The term “moonshine” usually evokes images of outlaws, Appalachia and Mason jars. But Americans certainly don’t have a monopoly on the concept, as most booze-making cultures throughout the world have some romanticized history of illicit production.
The Irish call this liquid “poitin” (sounds like “puh-tcheen”), a Gaelic term that loosely translates to “little pot,” as in pot still. Its origins have been traced to the Middle Ages, predating just about every distilled beverage across Europe.
And, for much of its existence, it was illegal. When Ireland was under British rule, the crown tried to collect as much tax revenue from Irish distilling as possible, but couldn’t control all of the small pot stills in rural areas. So the Brits outlawed poitin production and chased it underground.
Three-hundred-plus years later, in 1997, poitin came out of hiding and was legal once again. But it took nearly two decades and a full-blown Irish whiskey renaissance for poitin to resurface in a meaningful way.
“The reason it survived so long was because it was a craft that was passed through the generations,” explains Jack Teeling, founder and managing director of Dublin-based Teeling Whiskey Co., which also produces a poitin called Spirit of Dublin. Teeling comes from a long line of distillers; his father, John, founded Cooley Distillery in the ’80s (now owned by Beam Suntory), and the family traces its whiskey-making heritage back to the late 18th century.
“With the taxes on the legal pot stills,” Teeling says, “[distillers] worked them really hard and really fast, and some of the distillate wasn’t as clean or as pure as some of the illicit kind.”
That’s because illegal distillers, free from the long arm of the taxman, could take as much time and care perfecting their spirits, often resulting in a superior product.
Over the centuries, small, rural distillers would make poitin from anything fermentable they could grow or forage. Sometimes that was Irish whiskey’s base grain, barley; other times it was everything from whey and potatoes to molasses and sugar beets. Spirit of Dublin poitin is a 50-50 split between malted and unmalted barley.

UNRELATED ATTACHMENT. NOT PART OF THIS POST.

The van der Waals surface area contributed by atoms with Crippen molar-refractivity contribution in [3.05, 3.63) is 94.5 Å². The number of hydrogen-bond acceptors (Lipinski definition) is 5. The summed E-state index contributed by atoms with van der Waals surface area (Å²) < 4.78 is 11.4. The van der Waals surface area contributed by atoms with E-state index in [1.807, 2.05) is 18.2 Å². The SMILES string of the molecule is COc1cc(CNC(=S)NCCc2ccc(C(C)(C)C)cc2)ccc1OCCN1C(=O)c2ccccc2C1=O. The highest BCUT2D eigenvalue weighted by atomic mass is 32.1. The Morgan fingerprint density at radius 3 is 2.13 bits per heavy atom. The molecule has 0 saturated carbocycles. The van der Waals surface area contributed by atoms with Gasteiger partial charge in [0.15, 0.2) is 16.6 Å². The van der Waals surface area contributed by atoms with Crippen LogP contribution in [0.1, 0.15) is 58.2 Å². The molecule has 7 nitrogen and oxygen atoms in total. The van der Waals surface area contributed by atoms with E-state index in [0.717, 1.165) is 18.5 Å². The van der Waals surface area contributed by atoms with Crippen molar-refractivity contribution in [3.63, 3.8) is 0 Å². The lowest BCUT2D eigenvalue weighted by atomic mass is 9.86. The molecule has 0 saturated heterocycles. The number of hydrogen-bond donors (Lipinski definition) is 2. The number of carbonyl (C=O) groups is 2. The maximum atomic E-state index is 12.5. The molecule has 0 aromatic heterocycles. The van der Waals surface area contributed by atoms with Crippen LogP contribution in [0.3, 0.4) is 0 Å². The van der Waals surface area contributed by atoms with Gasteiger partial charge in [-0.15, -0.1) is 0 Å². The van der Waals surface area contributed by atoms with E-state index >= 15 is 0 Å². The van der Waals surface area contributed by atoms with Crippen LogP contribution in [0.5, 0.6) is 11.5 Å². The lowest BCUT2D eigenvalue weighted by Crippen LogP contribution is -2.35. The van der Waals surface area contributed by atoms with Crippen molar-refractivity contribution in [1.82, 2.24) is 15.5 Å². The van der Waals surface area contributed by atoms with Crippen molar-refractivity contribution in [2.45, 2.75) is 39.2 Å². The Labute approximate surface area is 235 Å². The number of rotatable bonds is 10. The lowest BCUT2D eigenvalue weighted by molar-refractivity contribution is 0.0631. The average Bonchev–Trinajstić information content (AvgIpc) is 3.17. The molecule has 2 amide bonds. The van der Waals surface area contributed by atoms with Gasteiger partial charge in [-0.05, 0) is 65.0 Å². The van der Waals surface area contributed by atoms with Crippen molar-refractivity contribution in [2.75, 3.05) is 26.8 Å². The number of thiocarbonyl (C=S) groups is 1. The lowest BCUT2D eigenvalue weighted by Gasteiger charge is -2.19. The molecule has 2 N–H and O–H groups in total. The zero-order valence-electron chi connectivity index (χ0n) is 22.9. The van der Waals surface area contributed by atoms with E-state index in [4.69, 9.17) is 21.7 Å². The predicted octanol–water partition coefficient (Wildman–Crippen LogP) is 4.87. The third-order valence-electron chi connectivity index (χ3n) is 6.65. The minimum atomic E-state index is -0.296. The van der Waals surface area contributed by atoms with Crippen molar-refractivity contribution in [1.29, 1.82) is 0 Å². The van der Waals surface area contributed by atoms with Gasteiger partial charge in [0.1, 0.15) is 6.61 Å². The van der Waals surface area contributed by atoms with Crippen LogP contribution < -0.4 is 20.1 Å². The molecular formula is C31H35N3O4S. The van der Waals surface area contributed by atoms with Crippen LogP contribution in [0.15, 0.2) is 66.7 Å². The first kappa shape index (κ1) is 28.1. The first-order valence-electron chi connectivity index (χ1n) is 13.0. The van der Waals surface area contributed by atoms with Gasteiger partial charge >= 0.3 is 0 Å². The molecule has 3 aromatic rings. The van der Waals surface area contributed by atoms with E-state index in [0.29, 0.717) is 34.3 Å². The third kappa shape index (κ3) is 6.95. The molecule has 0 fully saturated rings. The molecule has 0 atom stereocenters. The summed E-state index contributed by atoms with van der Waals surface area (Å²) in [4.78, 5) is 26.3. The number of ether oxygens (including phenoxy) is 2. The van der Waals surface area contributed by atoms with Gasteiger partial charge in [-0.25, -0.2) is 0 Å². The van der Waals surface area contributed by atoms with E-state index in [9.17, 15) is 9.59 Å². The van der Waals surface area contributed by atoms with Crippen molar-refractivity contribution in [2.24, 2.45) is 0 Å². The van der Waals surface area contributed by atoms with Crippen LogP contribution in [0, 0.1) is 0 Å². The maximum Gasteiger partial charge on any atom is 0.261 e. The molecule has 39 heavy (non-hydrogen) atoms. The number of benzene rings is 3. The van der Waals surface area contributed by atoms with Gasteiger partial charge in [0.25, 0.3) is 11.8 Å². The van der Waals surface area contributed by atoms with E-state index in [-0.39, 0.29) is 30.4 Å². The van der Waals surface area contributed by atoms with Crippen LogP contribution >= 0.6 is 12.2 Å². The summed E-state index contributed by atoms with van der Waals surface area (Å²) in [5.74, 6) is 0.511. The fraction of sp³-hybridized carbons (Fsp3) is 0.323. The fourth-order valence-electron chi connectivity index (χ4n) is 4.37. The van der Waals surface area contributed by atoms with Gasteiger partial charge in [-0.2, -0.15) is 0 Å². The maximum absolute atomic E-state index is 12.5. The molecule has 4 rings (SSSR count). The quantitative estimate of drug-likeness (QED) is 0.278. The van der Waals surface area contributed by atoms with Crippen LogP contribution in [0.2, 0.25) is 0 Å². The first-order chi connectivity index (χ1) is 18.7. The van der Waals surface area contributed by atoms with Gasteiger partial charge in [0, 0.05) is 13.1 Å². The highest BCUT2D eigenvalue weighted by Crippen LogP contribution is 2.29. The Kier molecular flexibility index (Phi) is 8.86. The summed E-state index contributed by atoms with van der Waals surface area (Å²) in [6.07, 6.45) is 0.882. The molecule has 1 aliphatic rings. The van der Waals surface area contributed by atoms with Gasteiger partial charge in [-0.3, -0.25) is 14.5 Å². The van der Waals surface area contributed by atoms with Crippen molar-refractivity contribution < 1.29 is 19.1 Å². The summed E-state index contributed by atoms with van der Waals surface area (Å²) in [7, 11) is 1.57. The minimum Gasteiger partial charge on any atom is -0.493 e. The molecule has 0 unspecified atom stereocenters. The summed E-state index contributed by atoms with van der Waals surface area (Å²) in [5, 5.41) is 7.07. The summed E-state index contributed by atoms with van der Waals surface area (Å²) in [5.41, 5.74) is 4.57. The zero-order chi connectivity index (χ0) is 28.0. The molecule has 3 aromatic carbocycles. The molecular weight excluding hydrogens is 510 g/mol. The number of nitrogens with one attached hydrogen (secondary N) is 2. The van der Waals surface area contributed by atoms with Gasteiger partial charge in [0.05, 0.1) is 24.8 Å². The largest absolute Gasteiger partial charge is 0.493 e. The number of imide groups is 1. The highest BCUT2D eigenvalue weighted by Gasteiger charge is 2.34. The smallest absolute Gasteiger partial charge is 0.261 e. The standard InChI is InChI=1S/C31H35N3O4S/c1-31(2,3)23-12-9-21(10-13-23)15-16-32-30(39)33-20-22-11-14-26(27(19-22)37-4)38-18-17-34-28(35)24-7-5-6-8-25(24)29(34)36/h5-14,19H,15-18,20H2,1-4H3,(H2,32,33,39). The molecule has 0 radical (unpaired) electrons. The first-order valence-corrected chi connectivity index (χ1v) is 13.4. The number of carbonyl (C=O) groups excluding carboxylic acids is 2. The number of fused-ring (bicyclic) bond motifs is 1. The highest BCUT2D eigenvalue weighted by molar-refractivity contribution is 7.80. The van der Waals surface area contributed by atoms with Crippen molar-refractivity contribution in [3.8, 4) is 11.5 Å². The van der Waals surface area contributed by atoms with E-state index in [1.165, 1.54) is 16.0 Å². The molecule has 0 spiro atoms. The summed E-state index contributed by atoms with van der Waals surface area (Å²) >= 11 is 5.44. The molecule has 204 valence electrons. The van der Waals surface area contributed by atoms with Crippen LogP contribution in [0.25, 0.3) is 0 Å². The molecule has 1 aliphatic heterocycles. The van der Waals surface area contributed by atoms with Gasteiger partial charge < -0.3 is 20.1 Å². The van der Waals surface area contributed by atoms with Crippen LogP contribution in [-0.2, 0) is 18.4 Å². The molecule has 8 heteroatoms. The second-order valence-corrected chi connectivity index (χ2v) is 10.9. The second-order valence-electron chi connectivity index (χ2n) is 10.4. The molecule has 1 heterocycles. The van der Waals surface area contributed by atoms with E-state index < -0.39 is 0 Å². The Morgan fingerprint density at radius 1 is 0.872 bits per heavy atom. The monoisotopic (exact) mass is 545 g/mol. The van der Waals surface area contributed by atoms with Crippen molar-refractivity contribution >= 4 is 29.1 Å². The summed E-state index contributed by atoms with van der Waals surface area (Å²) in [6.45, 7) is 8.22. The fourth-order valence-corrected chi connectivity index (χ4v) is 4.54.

In many ways, the legit poitin resurgence is mirroring a similar trend in the States. A few years back, spirits drinkers witnessed a mini explosion of “moonshine” brands, complete with folksy, down-home backstories and, often, Mason jar packaging. But their existence isn’t just about glorifying outlaw heritage. There’s a very pragmatic reason behind them: The distillers needed something out in the market generating a profit while their whiskey matured in barrels, so they took some fresh-from-the-still clear corn- or wheat-based spirit, bottled it and called it moonshine (though many have resisted that label and just called it “white whiskey” or “white dog”). The same dynamic is playing out in Ireland, especially as new distilleries open and whiskey production ramps up once again.
That’s really where the similarities end. Flavorwise, the American and Irish whiskeys are worlds apart. Poitin usually has a very intense, nearly off-putting vegetal aroma; the best way I can describe it is “sour onion and tomato stew.” On the palate, there’s often a slightly creamy mouthfeel and some faint raisiny notes.
Throughout poitin’s illicit and legal existence, ABVs have varied wildly; in some cases it’s been upwards of 80% (160 proof). Teeling’s Spirit of Dublin comes in much lower at 52.5%.
Another new brand on the market, Mad March Hare, has settled on an approachable 40%. “We have a very simple strategy,” explains Andrew Mitchell, co-founder and marketing director of Mad March Hare International. “We’re trying to bring poitin back into the mainstream.”
Whether the mainstream ever fully embraces poitin remains to be seen, but here are three brands that are hoping to make it happen.
Glory Irish Poitin
Parent Company: West Cork Distillers
Base: Barley and beets
Spirit of Dublin Poitin
Parent Company:Teeling Whiskey Company
Base: Half malted barley, half unmalted barley
Mad March Hare
Parent Company: Mad March Hare International (contract distilled)
Base: Malted barley